HOWTO: Change your default user account to a system account



When you deploy a new Ubuntu installation, the first user it creates (uid=1000) will be given sudo privileges. Sometimes it is desirable to have a specific “admin” user on your system that is separate from your normal user accounts which are located in the uid=1000+ range. For example, if you are setting up an LDAP network. Unfortunately, you can’t set the uid manually during the initial installation process but you can change it afterwards.


Note:
If you make a mistake during this procedure it is possible to lock yourself out of the system completely. This is not such an issue if this is a freshly installed system but if it is already up and running in some sort of role, then you need to be extra careful. You have been warned!


I am working here with a fresh Lucid server install, and my uid=1000 user is called “sysadmin”.


Login to a console session as root;


~$ sudo -i


Manually edit your passwd file;


~# vi /etc/passwd


At the end of the file will be the entry for the “sysadmin” account;


sysadmin:x:1000:1000:system admin,,,:/home/sysadmin:/bin/bash


Change the two “1000”‘s to “999”;


sysadmin:x:999:999:system admin,,,:/home/sysadmin:/bin/bash


Make the same change in the “group” file;


vi /etc/group


Change the “sysadmin” line to;


sysadmin:x:999:


Changing the uid of a user will break the permissions in their home directory;
~# ls -al /home/sysadmin
total 32
drwxr-xr-x 3 1000     1000     4096 2012-05-13 13:34 .
drwxr-xr-x 3 1000     1000     4096 2012-05-13 13:32 ..
-rw——- 1 1000     1000       48 2012-05-13 13:34 .bash_history
-rw-r–r– 1 1000     1000      220 2012-05-13 13:32 .bash_logout
-rw-r–r– 1 1000     1000     3103 2012-05-13 13:32 .bashrc
drwx—— 2 1000     1000     4096 2012-05-13 13:33 .cache
-rw-r–r– 1 1000     1000      675 2012-05-13 13:32 .profile
-rw-r–r– 1 1000     1000        0 2012-05-13 13:33 .sudo_as_admin_successful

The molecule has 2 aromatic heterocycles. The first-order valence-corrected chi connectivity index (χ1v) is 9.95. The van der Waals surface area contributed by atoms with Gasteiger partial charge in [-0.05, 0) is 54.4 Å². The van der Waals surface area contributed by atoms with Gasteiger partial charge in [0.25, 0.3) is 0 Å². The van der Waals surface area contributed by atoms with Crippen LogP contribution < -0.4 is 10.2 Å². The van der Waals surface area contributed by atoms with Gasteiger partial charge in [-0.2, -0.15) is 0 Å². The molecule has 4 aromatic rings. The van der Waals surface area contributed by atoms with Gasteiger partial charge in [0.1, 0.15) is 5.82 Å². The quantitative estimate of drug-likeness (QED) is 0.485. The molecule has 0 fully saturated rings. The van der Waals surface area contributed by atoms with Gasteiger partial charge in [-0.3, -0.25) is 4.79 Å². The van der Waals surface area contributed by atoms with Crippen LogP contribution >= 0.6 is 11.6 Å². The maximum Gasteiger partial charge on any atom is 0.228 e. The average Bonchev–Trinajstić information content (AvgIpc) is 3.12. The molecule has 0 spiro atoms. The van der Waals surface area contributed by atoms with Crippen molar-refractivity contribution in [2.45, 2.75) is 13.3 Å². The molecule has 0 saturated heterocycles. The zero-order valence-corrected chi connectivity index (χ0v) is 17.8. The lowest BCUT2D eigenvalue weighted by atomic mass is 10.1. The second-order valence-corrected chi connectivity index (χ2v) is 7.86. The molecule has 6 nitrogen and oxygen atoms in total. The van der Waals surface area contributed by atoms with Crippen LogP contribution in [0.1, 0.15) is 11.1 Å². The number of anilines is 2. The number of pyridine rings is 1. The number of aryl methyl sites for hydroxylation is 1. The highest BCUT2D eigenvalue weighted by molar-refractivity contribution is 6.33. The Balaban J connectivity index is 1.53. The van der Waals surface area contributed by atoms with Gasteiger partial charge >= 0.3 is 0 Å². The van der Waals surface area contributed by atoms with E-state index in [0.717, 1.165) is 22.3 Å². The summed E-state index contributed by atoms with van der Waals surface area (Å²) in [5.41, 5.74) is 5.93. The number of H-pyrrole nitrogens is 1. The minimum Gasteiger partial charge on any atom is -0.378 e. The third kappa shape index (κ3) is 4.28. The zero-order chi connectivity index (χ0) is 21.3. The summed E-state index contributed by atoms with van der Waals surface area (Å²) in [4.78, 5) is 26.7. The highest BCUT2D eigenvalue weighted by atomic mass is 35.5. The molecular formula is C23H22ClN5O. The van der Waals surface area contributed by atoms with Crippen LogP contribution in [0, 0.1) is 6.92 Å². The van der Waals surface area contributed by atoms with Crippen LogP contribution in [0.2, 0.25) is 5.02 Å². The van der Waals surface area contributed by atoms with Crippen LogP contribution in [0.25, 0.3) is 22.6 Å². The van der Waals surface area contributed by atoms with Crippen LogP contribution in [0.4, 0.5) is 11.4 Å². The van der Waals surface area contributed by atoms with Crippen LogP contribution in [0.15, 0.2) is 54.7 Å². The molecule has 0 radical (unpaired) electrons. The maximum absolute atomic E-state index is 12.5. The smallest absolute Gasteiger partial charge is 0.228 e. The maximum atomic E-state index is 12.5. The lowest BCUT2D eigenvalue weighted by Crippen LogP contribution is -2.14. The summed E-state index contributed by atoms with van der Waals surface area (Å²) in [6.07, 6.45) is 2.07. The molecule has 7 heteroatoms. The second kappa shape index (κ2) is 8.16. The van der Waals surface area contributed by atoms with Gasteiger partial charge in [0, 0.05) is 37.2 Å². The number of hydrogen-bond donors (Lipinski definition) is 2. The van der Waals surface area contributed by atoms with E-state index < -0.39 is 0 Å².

-rw——- 1 1000     1000      663 2012-05-13 13:34 .viminfo


You can fix that by issuing the following commands;


~# chown sysadmin:sysadmin /home/sysadmin
~# chown sysadmin:sysadmin /home/sysadmin/.*


When we setup LDAP later we will want to mount /home to an NFS share. Unfortunately, when we do this we will overwrite our sysadmin’s home folder! Let’s move it to the root (“/”) directory.


~# mv /home/sysadmin /


We will need to change the path in the passwd file;


~# vi /etc/passwd


Change it from;


sysadmin:x:999:999:sysadmin,,,:/home/sysadmin:/bin/bash


to this;


sysadmin:x:999:999:sysadmin,,,:/sysadmin:/bin/bash


Check that all is well;
~# ls -al /sysadmin
total 32
drwxr-xr-x 3  sysadmin sysadmin 4096 2012-05-13 13:34 .
drwxr-xr-x 23 root     root     4096 2012-05-14 11:29 ..
-rw——- 1  sysadmin sysadmin   48 2012-05-13 13:34 .bash_history
-rw-r–r– 1  sysadmin sysadmin  220 2012-05-13 13:32 .bash_logout
-rw-r–r– 1  sysadmin sysadmin 3103 2012-05-13 13:32 .bashrc
drwx—— 2  sysadmin sysadmin 4096 2012-05-13 13:33 .cache
-rw-r–r– 1  sysadmin sysadmin  675 2012-05-13 13:32 .profile
-rw-r–r– 1  sysadmin sysadmin    0 2012-05-13 13:33 .sudo_as_admin_successful
-rw——- 1  sysadmin sysadmin  663 2012-05-13 13:34 .viminfo




On another console, confirm that you can login as the sysadmin user.


You should get a proper bash prompt;


sysadmin@ldapds:~$


Note:
If your system has a GUI login, be aware that the logon screen will not display usernames for users with a UID of less than 1000. To login using the “sysadmin” account in such a case, you would need to type the name in to the username field manually.

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